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4 ways federal fiscal austerity will impact US CIOs

Jonathan Hassell | March 21, 2013
First there was the fiscal cliff. Now there's the sequester. Neither caused the sky to fall, but both will have a slow, steady impact on the economy. That means CIOs should tread carefully when crafting IT budgets for the next couple years--and shouldn't be surprised to hear 'No.'

Goods will still be sold. The lights will work. This isn't a return to the Dark Ages. Consider what's even happened since Jan. 1, the day a deal was reached to avert the fiscal cliff.

In the first quarter of this year, we've had an economy with private paychecks decreased; this is from the increased withholding accumulating over several checks since the start of the year to begin to pay for the increased taxes. That said, the economy has still grown in this period, and official numbers indicate that unemployment has lowered. The world hasn't ended just because the American consumer has had less disposable income.

The point here is that austerity isn't a gunshot to economic activity. It won't result in losing 10 percent of your budget overnight. It's a long, slow journey to getting a fiscal house in order, and a resilient economy will eventually overcome. So there is not any need to panic.

3. Prepare for Budget Reduction Requests

As we move through the next couple of years, you'll likely encounter budget cuts. Austerity might not be a free fall, but it does have slow and sure effects. It may even be a severe cut, like banking and financial service giant Citigroup shedding 11,000 jobs and booking a related $1 billion charge in its fourth quarter.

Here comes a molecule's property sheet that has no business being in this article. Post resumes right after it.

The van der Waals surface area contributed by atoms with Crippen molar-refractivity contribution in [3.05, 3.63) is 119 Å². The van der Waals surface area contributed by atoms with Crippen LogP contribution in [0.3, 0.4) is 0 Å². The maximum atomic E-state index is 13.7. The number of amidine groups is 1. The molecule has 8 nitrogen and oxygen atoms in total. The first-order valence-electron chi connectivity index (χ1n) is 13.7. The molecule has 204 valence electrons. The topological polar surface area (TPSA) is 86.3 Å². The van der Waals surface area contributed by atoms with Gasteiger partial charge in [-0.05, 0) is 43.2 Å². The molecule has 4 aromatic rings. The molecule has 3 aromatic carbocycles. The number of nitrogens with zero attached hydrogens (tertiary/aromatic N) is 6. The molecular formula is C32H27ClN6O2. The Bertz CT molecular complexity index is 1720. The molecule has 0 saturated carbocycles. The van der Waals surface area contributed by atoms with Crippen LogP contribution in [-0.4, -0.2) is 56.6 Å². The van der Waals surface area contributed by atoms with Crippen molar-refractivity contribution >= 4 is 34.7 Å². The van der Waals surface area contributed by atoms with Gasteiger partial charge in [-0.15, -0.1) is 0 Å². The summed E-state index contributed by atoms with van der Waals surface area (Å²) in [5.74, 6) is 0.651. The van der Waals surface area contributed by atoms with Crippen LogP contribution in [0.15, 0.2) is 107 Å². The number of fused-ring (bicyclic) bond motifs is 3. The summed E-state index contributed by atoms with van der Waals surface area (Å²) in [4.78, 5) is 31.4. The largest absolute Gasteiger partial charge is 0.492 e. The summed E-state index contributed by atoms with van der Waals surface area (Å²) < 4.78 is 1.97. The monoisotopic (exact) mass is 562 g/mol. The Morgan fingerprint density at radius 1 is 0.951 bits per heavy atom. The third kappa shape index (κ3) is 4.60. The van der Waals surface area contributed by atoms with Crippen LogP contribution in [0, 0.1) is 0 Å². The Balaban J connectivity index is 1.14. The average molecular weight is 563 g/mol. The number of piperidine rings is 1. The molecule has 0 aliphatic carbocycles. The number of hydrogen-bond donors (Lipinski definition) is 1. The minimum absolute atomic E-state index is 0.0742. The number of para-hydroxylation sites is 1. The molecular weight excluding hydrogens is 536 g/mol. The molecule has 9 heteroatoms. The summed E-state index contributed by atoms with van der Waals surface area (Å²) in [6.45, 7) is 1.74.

It's a steep cut, to be sure, but of particular interest to CIOs should be where those cuts are coming from. Around 25 percent of the job cuts will be reductions in its technology and operations group, run by CIO Don Callahan. According to The Wall Street Journal , Citi plans to achieve greater efficiency through increased standardization and the use of automated processes.

Sound familiar? When the economy cools off and consumer demand drops, budgets need to adjust. This may even involve personnel reduction requests, which are never pleasant. There may also be a focus on reducing large, fixed, one-time capital expenditures-this is particularly true if your organization operates under the section of the tax code where some capital expenditures were able to be deducted 100 percent in the year they were incurred, not depreciated over several years-and translating those into variable operating systems that hopefully reduce themselves when used less and expand only when necessary.

Generally, this will mean delaying or deferring hardware requests and engaging more with cloud-based services that become variable expenses that flex with load and usage. Your giant, expensive refresh projects will probably end up on hold or scaled back significantly&mdasg;making it a fine time to invest in automation, to extend the life and functionality of your existing assets, and in the cloud.


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